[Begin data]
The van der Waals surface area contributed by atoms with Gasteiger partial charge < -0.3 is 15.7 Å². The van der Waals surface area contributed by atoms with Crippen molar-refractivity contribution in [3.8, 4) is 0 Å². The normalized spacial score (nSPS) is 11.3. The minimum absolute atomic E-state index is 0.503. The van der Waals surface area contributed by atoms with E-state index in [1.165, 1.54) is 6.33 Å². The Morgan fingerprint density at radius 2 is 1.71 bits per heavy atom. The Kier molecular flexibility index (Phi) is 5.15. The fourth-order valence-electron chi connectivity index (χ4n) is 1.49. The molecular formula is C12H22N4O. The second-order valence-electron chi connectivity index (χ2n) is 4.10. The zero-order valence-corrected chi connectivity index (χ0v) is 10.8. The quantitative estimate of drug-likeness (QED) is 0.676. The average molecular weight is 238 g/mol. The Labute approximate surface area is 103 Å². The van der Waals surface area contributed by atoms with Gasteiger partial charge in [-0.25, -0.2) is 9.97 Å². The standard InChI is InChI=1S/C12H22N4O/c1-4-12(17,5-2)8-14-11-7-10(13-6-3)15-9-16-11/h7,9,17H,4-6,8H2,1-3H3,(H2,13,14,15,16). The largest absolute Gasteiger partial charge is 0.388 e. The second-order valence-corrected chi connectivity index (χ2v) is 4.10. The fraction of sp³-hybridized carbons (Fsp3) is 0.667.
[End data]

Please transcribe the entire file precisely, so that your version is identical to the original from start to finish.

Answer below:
The van der Waals surface area contributed by atoms with Gasteiger partial charge < -0.3 is 15.7 Å². The van der Waals surface area contributed by atoms with Crippen molar-refractivity contribution in [3.8, 4) is 0 Å². The normalized spacial score (nSPS) is 11.3. The minimum absolute atomic E-state index is 0.503. The van der Waals surface area contributed by atoms with E-state index in [1.165, 1.54) is 6.33 Å². The Morgan fingerprint density at radius 2 is 1.71 bits per heavy atom. The Kier molecular flexibility index (Phi) is 5.15. The fourth-order valence-electron chi connectivity index (χ4n) is 1.49. The molecular formula is C12H22N4O. The second-order valence-electron chi connectivity index (χ2n) is 4.10. The zero-order valence-corrected chi connectivity index (χ0v) is 10.8. The quantitative estimate of drug-likeness (QED) is 0.676. The average molecular weight is 238 g/mol. The Labute approximate surface area is 103 Å². The van der Waals surface area contributed by atoms with Gasteiger partial charge in [-0.25, -0.2) is 9.97 Å². The standard InChI is InChI=1S/C12H22N4O/c1-4-12(17,5-2)8-14-11-7-10(13-6-3)15-9-16-11/h7,9,17H,4-6,8H2,1-3H3,(H2,13,14,15,16). The largest absolute Gasteiger partial charge is 0.388 e. The second-order valence-corrected chi connectivity index (χ2v) is 4.10. The fraction of sp³-hybridized carbons (Fsp3) is 0.667.